About: Architect

This project has evolved over the last few years. I wanted a cart to carry all of my surf fishing gear and beach paraphernalia. I had seen other people with such carts, however, they seemed to be for solo operators whereas I always had my kids gear to tote to the beach as well. I just needed something bigger and cheaper as well.

Today's cart is also a trailer for pulling behind my beach bike, as shown in the photo, however, there is a handle for pulling by hand indicated later in this Instructable.

Link to bike project:

Step 1: Basic Frame

The basic frame is constructed of 1 1/2" X 1 1/2" aluminum angle. That's what I had laying around.
I figured what the overall dimensions I needed for my large cooler, tackle box and a large bucket for the basic frame rectangle.
The corners were clamped tightly, then drilled and screwed. This seems to be adequate for the connection after several years.
I added a length of angle across the frame near where the axle would go, for added stiffness.

Step 2: Handle

For the handle, I used a length of electrical conduit, EMT to be specific.
I ran the length of the frame, underneath and then used a conduit bender to get the curvature I needed.
I hammered the conduit a bit flat along the length under the frame so that it would have less of a tendency to roll, then drilled and screwed it to the frame at the front and back.
I used machine screws with wing nuts here so that the handle could be removed for transport.
I added two narrow aluminum straps from the handle to the front frame member as diagonal braces, also attached using machine screws with wing nuts.

Step 3: Platform and Axle

For the platform, I was lucky enough to have some sections of heavy gauge aluminum grating from a railing project at my office.
I suppose there are a lot of materials that can be used for the bottom of the cart, they just need to let sand and water through and be lightweight.
The axle is just a length of steel bar I got from the hardware store. Mine is actually a little smaller in diameter than the holes in my tire hubs, but I correct that some year. A little wobble doesn't affect the performance.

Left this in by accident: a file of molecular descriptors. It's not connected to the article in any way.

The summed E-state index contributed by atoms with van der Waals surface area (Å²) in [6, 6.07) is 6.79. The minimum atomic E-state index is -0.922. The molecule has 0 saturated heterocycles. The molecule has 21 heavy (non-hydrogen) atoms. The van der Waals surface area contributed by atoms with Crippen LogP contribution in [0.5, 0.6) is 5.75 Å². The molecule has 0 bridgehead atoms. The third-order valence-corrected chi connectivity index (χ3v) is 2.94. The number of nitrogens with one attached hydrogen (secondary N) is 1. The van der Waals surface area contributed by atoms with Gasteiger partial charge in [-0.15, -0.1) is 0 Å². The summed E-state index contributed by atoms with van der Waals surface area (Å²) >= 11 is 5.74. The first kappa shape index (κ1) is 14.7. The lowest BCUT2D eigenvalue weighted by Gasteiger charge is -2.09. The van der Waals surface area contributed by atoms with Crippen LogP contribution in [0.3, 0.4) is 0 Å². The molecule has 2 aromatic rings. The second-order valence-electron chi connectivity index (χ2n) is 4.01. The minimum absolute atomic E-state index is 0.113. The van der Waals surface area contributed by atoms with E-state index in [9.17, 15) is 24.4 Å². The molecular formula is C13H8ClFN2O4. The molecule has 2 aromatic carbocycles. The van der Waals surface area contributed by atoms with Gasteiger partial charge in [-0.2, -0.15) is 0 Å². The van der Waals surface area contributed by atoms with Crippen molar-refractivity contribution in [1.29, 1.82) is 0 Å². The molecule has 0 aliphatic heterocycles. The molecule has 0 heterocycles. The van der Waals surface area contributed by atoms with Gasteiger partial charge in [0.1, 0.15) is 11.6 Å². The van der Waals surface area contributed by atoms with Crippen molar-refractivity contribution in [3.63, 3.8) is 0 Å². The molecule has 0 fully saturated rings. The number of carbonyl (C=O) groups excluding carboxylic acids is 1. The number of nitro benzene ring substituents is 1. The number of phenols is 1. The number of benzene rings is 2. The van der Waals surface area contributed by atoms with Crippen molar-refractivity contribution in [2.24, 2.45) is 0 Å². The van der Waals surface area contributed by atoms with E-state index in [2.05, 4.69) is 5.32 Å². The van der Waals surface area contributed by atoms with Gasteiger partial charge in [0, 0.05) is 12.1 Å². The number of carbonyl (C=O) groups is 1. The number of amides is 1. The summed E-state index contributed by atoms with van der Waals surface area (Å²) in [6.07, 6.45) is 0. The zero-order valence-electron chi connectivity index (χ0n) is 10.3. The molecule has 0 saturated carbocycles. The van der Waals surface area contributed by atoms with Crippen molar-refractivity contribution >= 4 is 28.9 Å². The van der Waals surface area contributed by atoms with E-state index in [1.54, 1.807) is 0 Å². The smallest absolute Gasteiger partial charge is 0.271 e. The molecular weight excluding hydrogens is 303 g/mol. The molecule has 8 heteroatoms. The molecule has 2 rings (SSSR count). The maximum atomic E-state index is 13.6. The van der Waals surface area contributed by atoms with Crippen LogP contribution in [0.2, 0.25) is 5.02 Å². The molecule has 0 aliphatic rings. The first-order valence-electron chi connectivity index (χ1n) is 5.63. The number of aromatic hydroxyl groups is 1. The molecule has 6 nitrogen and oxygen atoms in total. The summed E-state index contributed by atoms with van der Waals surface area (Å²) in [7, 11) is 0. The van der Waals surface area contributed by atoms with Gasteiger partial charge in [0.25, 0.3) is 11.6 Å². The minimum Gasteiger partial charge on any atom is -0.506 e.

I just drilled holes in the side rails of the frame and slid the axle through. Note how the intermediate support also keeps gear off of the axle. Was that planned? I don't remember. But it works.

Step 4: Constructing the Cage/Basket

For the cage or basket around the cart, I used PVC conduit.
There are 4 vertical posts which also act as rod holders, made out of 1 1/2" ID pvc conduit.

The rail members are all 1" pvc conduit. These are straight lengths and prefabricated radiused corners. The radius sections have a flared  flange one end, which receives the straight sections. Where no flare is provided, the conduit sections are connected with couplers. Fixed connections are bonded with pvc glue.

The 1" conduit side rails were coped with a bandsaw to nest snugly around the outside of the 1 1/2" posts. The side rails were then bolted to the posts with machine screws and lock nuts. A larger hole was drilled on the outside of the post to allow the bolt head and screwdriver to fit through so that the inside face of the post is the only part bolted to the side rail. This allows the post to remain clear for rod handles and other vertical elements you will carry in these tubes.

The radiused sections are bonded to the side rails. In the end you should have two sides, each consisting of 2 posts and 3 rails (using 2 radiused sections per rail). Cut slots in the bottoms of the posts with a circular saw, bandsaw or jig saw, to fit over the upturned leg of the angle frame rail. Fit the two side assemblies over the frame rail angles to determine the length of the short pieces that will joint the two sides together. You will need 3 small straight sections each at the front and rear of the cage. These do not get bonded if you want  to break down the cart for transport. These short pieces fit into the flared ends of the radius sections.

Drill holes through the posts, such that they also go through the upturned angle frame rail. The post will be connected to the frame with long machine screws and wing nuts. Because the posts are secured at the bottom, the short connecting pieces between the radius corners will only need to be secured at the top rails. This is done by screwing pan head screws through the flared end and into the short section.

Step 5: Wheels

I got my wheels at my local lawn tractor store. They had a bunch of old wheels/tires sitting out back and I picked a pair that looked to be the size I wanted. The wheels had a hub that took a straight shaft of about 1/2" diameter.

The axle was drilled to accept a retaining pin at the end. I then cut a piece of aluminum tubing to act as a spacer between the frame and the wheel. This was necessary to get the required tire clearance from the frame. A large washer was installed between the spacer and hub and another washer on the outside of the hub between the hub and retaining pin.

I did this setup on one side and then measured the projecting length of axle so that I could cut the other side and repeat the process over there.

Step 6: Auxiliary Handle

I made an extended handle that turned 90 degrees in order to make pulling the loaded cart through sand easier.
This was a piece of EMT that was smaller than the main handle and fit right inside. I bent it with a conduit bender, added an inner tube wrap for comfort grip and bolted to main handle with machine screws and wings nuts.

Step 7: Support Leg

I made a support leg to keep the cart level when parked at the beach.

It consists of a section of pvc conduit with the bottom end cut at an angle to insert into the sand.